5 points
  26. Got my new Corbin seat today and got it on the bike. Black natural leather on the seating areas, titanium "carbon fibre" vinyl on the sides, blue piping, medium silver thread. The "titanium" colour of the side panels is much lighter than the design simulation looked (disclaimer: they tell you straight up that colours in the design page may not be accurate) may not be what I would have chosen, but it actually integrates pretty well with the bike. Overall I think it looks great. Now, on the more important element: How does it feel? In a word, great. Far more even weight distribution than stock; with the stocker weight is really concentrated on the ischial tuberosities (your "sit bones" if you aren't a career physical therapist and simply can't make yourself call them that. But I digress...) while with the Corbin weight is evenly spread over the entire surface of the seat, including weight going through the backrest lip of the seat. I felt an odd warmth throughout my butt while riding, and realized it was circulation; my ass is not used to getting blood to it while on the stock seat. Go figure. I also like being able to push back into the rear lip of the saddle. On the stocker, I could do that, but only with my butt slightly off the back edge of the front seat; not real comfy. My only, very minor, niggle is that the seat pushes me a bit forward from the stock position, which at my 6'3" height is noticeable. Only had a short ride today, and time and longer rides will tell the whole tale, but I am very pleased so far, and very optimistic regarding longterm results. I just wish it had showed up two weeks earlier, before I spent the past two weeks romping around the twisty roads of southern British Columbia, to the tune of 850 km. My butt would have liked having it for that trip! With the Corbin, and the MRA windscreen, I have addressed the two issues I thought needed attention on the bike as delivered. I have nothing more I really want to change at this point. We'll see how long that lasts lol.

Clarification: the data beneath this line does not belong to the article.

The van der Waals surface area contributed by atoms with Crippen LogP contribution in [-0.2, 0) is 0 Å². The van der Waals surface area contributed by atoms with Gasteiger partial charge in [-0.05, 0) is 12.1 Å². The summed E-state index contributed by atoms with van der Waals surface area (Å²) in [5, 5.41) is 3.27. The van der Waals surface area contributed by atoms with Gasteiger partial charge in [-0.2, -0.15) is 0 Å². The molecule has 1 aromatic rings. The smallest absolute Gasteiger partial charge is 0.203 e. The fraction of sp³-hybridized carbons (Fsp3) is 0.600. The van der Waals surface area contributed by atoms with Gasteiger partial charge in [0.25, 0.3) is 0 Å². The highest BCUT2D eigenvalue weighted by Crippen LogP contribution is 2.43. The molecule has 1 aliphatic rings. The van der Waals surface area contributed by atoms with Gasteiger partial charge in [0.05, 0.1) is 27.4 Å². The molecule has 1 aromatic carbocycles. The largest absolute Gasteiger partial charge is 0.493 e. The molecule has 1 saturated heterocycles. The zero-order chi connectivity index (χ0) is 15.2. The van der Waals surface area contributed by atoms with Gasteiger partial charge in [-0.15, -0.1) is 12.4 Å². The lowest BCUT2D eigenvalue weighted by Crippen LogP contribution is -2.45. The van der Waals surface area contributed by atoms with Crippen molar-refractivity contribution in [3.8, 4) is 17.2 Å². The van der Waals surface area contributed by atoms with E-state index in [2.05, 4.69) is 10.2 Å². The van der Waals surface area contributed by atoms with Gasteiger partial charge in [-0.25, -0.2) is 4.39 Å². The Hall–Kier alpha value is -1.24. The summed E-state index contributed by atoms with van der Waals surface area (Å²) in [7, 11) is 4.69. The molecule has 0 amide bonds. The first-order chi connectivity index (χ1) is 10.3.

5 points
  27. I have nothing to add to the other wise words shared here, except to add my sympathy and wish for a full recovery.
    5 points
  28. Oh, I agree with you, this will all become standard equipment, same with radar assist cruise control (or whatever its called), its just not a selling point, in ANY way - for me. If you had 2 identical bikes, one with an IMU and one without, I would not pay extra for the IMU. Give me cruise control and heated grips and I'm good to go.
    5 points
  29. ...And we think cracked oil pans are something to worry about. 😲
    5 points
  30. Technically nothing, since they won't take a deposit until a build date is confirmed. But after adding a top case and state license fees this should be a ~$27k USD transaction. Thankfully there's no sales tax in Oregon, so the state fees for title and four years of registration should be ~$300. I've never spent five figures on a motorcycle before, and this will blow right through that barrier. 🤑
    5 points
  31. When you Google "FJ09 cracked oil pan" or "FZ09 cracked oil pan" you'll have your answers.
    5 points
  32. Got a good deal on a set of Michelin Road 5s that I’m looking forward to scrubbing in.
    5 points
  33. It beat the KLR650, Royal Enfield Meteor 350, Honda Rebel, BMW R18, Indian Super Chief (or whatever it’s called). I like my bike but that would have to be the most pointless comparison ever. Its a million times better than a toaster
    5 points
  34. So many sweet bikes and so little money and room!
    5 points
  35. Well. Everything is home. Thank goodness.
    5 points
  36. Having owned a 2020 AT, there is no way I would buy that bike. I sold my AT for the tracer because of the motor alone. It's boring as hell and the fueling was quite snatchy. The triple has WAY more character and more power. I really hate that manufacturers are dialing up all these twins. Mainly because they are cheaper to make but they mostly suck, lol. Give me a triple, a v twin or an inline 4 before a parallel twin!!
    4 points
  37. I am excited to see the bike, mainly because I am really liking to see a resurgence of interest in Sport Touring bikes that all but disappeared for a few years there. I am guessing it will look nice as well. DCT - not interested, and yes the bikes are all going to get heavier again ( I was impressed the T9 got lighter for its specs!), especially with the heavy DCT. I've thought a bunch about the power of the CP3 plant (in my '19), and yes at times I would LOVE more go fast mojo.... but I also think its kept me from doing some real stupid things the CP3 is just a great all around engine, I ride with people on 1200cc plants, and yeah they just always have a TON of grunt anywhere, where I need to be in the right gear. But overall, this bike should be very nice bike (I almost bought an AT before I decided on the Tracer).